*Here is a trick I learned from Lydia Bastianich:  cook the squash whole with ends in tact.  The squash does not need to absorb extra water.  Slice after cooking.  I don't bother to precook the onion at all.  I melt the butter before adding it to the squash.

**Butter=sweet, unsalted butter.  Margarine will surely ruin the whole dish.  Don't!

***Need I say Vermont Cheddar?  Oh, well, if you are from Wisconsin or New York or Cheddar(!),  use what you have.

This makes 8 servings.  I make the full recipe for myself and eat twice a day for four days and lick my plate clean every time.

Thursday, August 7, 2014

New Shoes

My running shoes are past their prime.  Not that I run, but I do an exercise walk and running shoes are what I find most comfortable for that.

In the spirit of full disclosure--or perhaps of TMI--I have been known to walk five miles in flip-flop sandals.  I know that is wrong.  Time to treat myself better.

Anyway, I need new running/walking shoes so I went online to do some research.  Isn't technology so so grand?

I learned something to pass along.  It is from Fleet Feet and is really about socks:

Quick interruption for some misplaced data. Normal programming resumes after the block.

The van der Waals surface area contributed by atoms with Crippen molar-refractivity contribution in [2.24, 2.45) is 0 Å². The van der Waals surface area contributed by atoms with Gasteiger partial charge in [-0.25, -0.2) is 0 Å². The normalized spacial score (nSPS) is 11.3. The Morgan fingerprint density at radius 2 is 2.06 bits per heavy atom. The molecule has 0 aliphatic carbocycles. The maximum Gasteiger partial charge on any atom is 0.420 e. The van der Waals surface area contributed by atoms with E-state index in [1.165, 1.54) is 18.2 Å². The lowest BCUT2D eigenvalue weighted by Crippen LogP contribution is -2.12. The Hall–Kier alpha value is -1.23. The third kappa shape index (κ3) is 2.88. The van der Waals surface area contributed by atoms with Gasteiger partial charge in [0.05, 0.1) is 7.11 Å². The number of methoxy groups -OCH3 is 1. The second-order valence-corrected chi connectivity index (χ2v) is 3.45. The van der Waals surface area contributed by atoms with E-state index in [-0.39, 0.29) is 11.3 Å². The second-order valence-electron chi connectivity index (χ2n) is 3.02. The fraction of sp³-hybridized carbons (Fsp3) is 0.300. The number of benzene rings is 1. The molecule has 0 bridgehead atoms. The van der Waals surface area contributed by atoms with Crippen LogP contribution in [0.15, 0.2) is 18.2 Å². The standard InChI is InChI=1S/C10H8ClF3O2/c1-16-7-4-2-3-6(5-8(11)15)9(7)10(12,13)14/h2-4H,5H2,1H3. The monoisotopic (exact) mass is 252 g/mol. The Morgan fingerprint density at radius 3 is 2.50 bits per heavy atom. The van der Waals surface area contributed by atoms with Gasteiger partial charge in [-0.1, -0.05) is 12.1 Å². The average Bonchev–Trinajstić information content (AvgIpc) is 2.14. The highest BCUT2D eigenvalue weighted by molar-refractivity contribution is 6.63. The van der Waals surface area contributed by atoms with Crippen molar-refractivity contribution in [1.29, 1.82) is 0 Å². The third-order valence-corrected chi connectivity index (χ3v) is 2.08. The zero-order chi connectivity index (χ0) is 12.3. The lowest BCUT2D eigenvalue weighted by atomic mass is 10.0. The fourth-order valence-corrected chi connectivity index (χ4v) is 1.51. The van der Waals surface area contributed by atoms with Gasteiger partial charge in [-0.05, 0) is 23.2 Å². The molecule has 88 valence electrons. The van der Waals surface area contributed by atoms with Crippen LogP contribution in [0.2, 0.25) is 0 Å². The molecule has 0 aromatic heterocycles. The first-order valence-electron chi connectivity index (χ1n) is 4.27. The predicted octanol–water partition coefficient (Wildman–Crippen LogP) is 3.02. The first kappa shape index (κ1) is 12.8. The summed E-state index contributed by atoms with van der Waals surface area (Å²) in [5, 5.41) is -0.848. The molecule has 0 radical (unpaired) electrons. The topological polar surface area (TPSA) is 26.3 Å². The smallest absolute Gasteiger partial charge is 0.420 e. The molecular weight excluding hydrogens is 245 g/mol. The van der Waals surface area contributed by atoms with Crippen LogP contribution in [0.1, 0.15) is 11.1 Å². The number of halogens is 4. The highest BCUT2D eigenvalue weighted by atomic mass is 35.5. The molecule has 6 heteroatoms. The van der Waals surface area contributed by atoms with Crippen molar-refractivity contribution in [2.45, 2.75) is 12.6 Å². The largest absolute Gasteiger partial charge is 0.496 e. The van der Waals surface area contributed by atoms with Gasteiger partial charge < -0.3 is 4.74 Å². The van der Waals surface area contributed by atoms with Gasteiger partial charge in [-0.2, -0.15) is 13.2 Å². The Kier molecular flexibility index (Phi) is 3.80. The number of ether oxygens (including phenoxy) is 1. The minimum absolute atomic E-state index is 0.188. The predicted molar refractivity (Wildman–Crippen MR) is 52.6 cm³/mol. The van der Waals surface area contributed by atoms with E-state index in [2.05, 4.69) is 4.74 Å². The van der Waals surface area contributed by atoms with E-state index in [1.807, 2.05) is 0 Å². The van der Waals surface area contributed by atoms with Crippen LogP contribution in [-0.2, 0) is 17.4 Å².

• At rest, the average foot releases 1 cup of sweat each day.
  • On a 5 mile run, your feet produce enough sweat to fill an 8 ounce glass.
  • 55% of foot perspiration evaporates through the shoes upper. The other 45% is absorbed in the sock and footbed of your shoe!
  • Two trillion bacteria live on your feet (that’s 12% of all bacteria on the human body).

Yeah, talk about Too Much Information!

I did get new running shoes.  They are Asics gel nimbus and they were more expensive than I would normally buy, but WOW! are they ever comfortable.

I braved the threatening sky and went for my walk.

Having read this on Barb's Live and Learn--temperatures dipping near freezing--I adjusted my angst over signs of the approaching fall.

roadside flowers

Amazing what new shoes and a little perspective can do for a body and soul.

Monday, August 4, 2014

Oh, NOOooooo.....

Changes.  They occur all the time.

We can fight them or embrace them.  We can accept that they will happen in either event and simply float along with them.

I can't say I disagree, but it is obvious to me that JFK did not practice yoga. Those who look only to the past or only to the future miss the present.  Being present is what I strive for each day.

I much prefer this quote:

So here is what I have to embrace in this moment:

I stepped out my front door and noticed the maple tree across the road has started to change.  And I definitely have to change my attitude about it!

Oh, I love the autumn in Vermont.  It is beautiful.  But that first hint that it is coming--a sign that beloved summer has already started its wind-down--that can throw me into a funk for days.

For today, I will be concentrating on the gifts of this day, the blessing in each moment.  But I will also be exiting my house through the garage rather than the front door.